I would phrase that differently. From my view, the main commodity of the future is the ability to emphatically embrace not knowing. The humanism we are discussing is closely tied to knowledge, sense-making, meaning. I am more interested in what shows up in the absence of those formalizations.
In speaking about her father, Gregory Bateson, Nora Bateson expressed a similar idea: “My father used to say, ‘The new comes out of the random.’ Mutual learning happens in the entropy; we need the confusion to release the new. This dance exists everywhere in nature. It is the swarm of confusion that becomes the grace of the way things come together. The individual paradoxically is both erased and brought to another kind of existence in noticing her participation in a larger context. In the space between the instrument, the musician, the notes, the audience, and silence, the song arrives. It is not in the instrument, nor is it in the musician, nor in the silence. The notes on the page are a map, not a territory. New meanings, new levels of understanding, come pouring into combinations born of our eagerness for contact.”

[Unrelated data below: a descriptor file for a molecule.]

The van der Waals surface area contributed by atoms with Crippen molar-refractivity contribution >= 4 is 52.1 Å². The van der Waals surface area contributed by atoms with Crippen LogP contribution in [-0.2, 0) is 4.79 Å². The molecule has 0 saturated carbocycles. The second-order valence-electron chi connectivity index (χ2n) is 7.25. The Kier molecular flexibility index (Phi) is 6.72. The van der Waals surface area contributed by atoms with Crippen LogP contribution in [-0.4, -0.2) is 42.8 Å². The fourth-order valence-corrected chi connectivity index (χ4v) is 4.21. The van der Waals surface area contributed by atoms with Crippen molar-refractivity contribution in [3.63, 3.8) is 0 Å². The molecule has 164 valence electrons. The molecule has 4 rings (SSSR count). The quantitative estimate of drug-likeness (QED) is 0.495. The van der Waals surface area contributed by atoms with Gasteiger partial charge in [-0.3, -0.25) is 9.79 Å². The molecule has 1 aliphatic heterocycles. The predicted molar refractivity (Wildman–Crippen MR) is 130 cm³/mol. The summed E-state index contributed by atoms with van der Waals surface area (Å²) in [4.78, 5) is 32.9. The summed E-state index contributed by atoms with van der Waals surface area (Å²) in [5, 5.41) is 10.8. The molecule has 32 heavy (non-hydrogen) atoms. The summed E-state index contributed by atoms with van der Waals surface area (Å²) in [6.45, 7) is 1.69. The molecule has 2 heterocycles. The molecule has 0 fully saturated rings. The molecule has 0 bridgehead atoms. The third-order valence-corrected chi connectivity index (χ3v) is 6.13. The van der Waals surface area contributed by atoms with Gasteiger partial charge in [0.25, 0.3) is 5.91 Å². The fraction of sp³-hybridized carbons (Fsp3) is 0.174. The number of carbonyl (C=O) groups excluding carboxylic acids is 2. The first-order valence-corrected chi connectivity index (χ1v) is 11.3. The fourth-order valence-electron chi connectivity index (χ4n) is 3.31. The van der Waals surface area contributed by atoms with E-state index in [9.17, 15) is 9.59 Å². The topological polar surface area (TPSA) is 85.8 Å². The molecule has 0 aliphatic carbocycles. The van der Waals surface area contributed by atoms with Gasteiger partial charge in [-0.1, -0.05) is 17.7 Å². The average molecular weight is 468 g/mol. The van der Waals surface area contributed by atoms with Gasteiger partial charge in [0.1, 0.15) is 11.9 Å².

To take the philosophical position that we are essentially adrift in an inexplicable and ineffable state is usually dismissed as facile, lazy and unproductive. There is little respect for mystery as a meaningful part of our lives. And for all the embracing of the other that is evident right now, there still isn’t really a place at the table for the mystic.
It is a hard vision to defend and describe in any logical manner. But for many of us (including many artist friends) that’s the place where we keep finding ourselves. “The swarm of confusion that becomes the grace of the way things come together.” That experience can be inclusive or exclusive, small as well as large. But that is an experience I know something about.